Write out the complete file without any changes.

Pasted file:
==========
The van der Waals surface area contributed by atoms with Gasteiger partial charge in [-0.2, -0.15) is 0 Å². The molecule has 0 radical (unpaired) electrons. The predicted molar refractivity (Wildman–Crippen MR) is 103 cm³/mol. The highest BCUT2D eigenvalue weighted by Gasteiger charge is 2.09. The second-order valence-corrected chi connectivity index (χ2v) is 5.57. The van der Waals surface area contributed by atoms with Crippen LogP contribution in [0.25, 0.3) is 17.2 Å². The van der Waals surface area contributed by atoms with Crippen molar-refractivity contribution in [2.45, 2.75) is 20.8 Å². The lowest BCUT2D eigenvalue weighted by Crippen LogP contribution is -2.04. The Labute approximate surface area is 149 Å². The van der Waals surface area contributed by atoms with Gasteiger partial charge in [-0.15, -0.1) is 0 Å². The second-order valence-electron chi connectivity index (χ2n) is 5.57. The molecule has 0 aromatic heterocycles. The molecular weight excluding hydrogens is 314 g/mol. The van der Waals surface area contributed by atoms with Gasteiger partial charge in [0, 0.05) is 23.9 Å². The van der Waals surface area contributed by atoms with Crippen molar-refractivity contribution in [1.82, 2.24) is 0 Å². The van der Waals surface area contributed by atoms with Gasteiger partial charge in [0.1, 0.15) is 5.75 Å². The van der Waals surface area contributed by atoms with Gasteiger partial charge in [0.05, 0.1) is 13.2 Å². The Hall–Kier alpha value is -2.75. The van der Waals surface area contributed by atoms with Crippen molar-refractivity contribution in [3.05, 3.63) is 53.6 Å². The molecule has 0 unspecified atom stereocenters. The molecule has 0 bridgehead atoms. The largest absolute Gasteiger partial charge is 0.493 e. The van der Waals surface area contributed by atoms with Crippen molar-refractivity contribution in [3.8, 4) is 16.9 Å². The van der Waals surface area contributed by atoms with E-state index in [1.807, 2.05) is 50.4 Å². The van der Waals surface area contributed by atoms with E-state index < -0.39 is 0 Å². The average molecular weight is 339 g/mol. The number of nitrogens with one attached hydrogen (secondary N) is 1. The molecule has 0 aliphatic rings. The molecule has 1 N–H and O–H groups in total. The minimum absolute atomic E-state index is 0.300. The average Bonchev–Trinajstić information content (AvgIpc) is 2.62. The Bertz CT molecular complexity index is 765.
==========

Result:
The van der Waals surface area contributed by atoms with Gasteiger partial charge in [-0.2, -0.15) is 0 Å². The molecule has 0 radical (unpaired) electrons. The predicted molar refractivity (Wildman–Crippen MR) is 103 cm³/mol. The highest BCUT2D eigenvalue weighted by Gasteiger charge is 2.09. The second-order valence-corrected chi connectivity index (χ2v) is 5.57. The van der Waals surface area contributed by atoms with Crippen LogP contribution in [0.25, 0.3) is 17.2 Å². The van der Waals surface area contributed by atoms with Crippen molar-refractivity contribution in [2.45, 2.75) is 20.8 Å². The lowest BCUT2D eigenvalue weighted by Crippen LogP contribution is -2.04. The Labute approximate surface area is 149 Å². The van der Waals surface area contributed by atoms with Gasteiger partial charge in [-0.15, -0.1) is 0 Å². The second-order valence-electron chi connectivity index (χ2n) is 5.57. The molecule has 0 aromatic heterocycles. The molecular weight excluding hydrogens is 314 g/mol. The van der Waals surface area contributed by atoms with Gasteiger partial charge in [0, 0.05) is 23.9 Å². The van der Waals surface area contributed by atoms with Crippen molar-refractivity contribution in [1.82, 2.24) is 0 Å². The van der Waals surface area contributed by atoms with Gasteiger partial charge in [0.1, 0.15) is 5.75 Å². The van der Waals surface area contributed by atoms with Gasteiger partial charge in [0.05, 0.1) is 13.2 Å². The Hall–Kier alpha value is -2.75. The van der Waals surface area contributed by atoms with Crippen molar-refractivity contribution in [3.05, 3.63) is 53.6 Å². The molecule has 0 unspecified atom stereocenters. The molecule has 0 bridgehead atoms. The largest absolute Gasteiger partial charge is 0.493 e. The van der Waals surface area contributed by atoms with Crippen molar-refractivity contribution in [3.8, 4) is 16.9 Å². The van der Waals surface area contributed by atoms with E-state index in [1.807, 2.05) is 50.4 Å². The van der Waals surface area contributed by atoms with E-state index < -0.39 is 0 Å². The average molecular weight is 339 g/mol. The number of nitrogens with one attached hydrogen (secondary N) is 1. The molecule has 0 aliphatic rings. The molecule has 1 N–H and O–H groups in total. The minimum absolute atomic E-state index is 0.300. The average Bonchev–Trinajstić information content (AvgIpc) is 2.62. The Bertz CT molecular complexity index is 765.